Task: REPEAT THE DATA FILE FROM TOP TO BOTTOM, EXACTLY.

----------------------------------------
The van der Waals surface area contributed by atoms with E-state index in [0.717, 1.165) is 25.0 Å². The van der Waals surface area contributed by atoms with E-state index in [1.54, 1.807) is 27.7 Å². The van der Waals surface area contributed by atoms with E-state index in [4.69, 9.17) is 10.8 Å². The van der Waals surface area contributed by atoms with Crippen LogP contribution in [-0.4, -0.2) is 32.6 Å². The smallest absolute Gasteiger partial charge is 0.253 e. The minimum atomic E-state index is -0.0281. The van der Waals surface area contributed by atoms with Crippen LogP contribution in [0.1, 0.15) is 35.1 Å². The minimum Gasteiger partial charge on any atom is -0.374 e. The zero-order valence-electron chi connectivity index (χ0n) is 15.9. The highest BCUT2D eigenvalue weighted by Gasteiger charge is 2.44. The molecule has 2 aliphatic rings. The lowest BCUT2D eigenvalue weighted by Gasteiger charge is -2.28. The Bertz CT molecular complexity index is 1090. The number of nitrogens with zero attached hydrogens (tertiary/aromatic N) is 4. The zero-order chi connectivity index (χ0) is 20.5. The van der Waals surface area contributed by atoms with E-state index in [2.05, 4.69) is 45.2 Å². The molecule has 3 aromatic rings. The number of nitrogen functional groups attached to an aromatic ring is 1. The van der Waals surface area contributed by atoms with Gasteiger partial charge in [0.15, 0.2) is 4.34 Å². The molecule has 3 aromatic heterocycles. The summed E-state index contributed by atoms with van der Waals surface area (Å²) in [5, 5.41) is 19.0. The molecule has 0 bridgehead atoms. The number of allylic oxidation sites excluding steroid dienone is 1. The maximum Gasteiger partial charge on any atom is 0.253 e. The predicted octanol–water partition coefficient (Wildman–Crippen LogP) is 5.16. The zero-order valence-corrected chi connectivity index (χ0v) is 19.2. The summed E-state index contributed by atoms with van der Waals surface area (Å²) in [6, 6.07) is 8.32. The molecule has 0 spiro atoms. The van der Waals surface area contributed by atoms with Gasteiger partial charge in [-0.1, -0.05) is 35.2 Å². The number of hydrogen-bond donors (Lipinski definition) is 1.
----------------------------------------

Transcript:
The van der Waals surface area contributed by atoms with E-state index in [0.717, 1.165) is 25.0 Å². The van der Waals surface area contributed by atoms with E-state index in [1.54, 1.807) is 27.7 Å². The van der Waals surface area contributed by atoms with E-state index in [4.69, 9.17) is 10.8 Å². The van der Waals surface area contributed by atoms with Crippen LogP contribution in [-0.4, -0.2) is 32.6 Å². The smallest absolute Gasteiger partial charge is 0.253 e. The minimum atomic E-state index is -0.0281. The van der Waals surface area contributed by atoms with Crippen LogP contribution in [0.1, 0.15) is 35.1 Å². The minimum Gasteiger partial charge on any atom is -0.374 e. The zero-order valence-electron chi connectivity index (χ0n) is 15.9. The highest BCUT2D eigenvalue weighted by Gasteiger charge is 2.44. The molecule has 2 aliphatic rings. The lowest BCUT2D eigenvalue weighted by Gasteiger charge is -2.28. The Bertz CT molecular complexity index is 1090. The number of nitrogens with zero attached hydrogens (tertiary/aromatic N) is 4. The zero-order chi connectivity index (χ0) is 20.5. The van der Waals surface area contributed by atoms with E-state index in [2.05, 4.69) is 45.2 Å². The molecule has 3 aromatic rings. The number of nitrogen functional groups attached to an aromatic ring is 1. The van der Waals surface area contributed by atoms with Gasteiger partial charge in [0.15, 0.2) is 4.34 Å². The molecule has 3 aromatic heterocycles. The summed E-state index contributed by atoms with van der Waals surface area (Å²) in [5, 5.41) is 19.0. The molecule has 0 bridgehead atoms. The number of allylic oxidation sites excluding steroid dienone is 1. The maximum Gasteiger partial charge on any atom is 0.253 e. The predicted octanol–water partition coefficient (Wildman–Crippen LogP) is 5.16. The zero-order valence-corrected chi connectivity index (χ0v) is 19.2. The summed E-state index contributed by atoms with van der Waals surface area (Å²) in [6, 6.07) is 8.32. The molecule has 0 spiro atoms. The van der Waals surface area contributed by atoms with Gasteiger partial charge in [-0.1, -0.05) is 35.2 Å². The number of hydrogen-bond donors (Lipinski definition) is 1.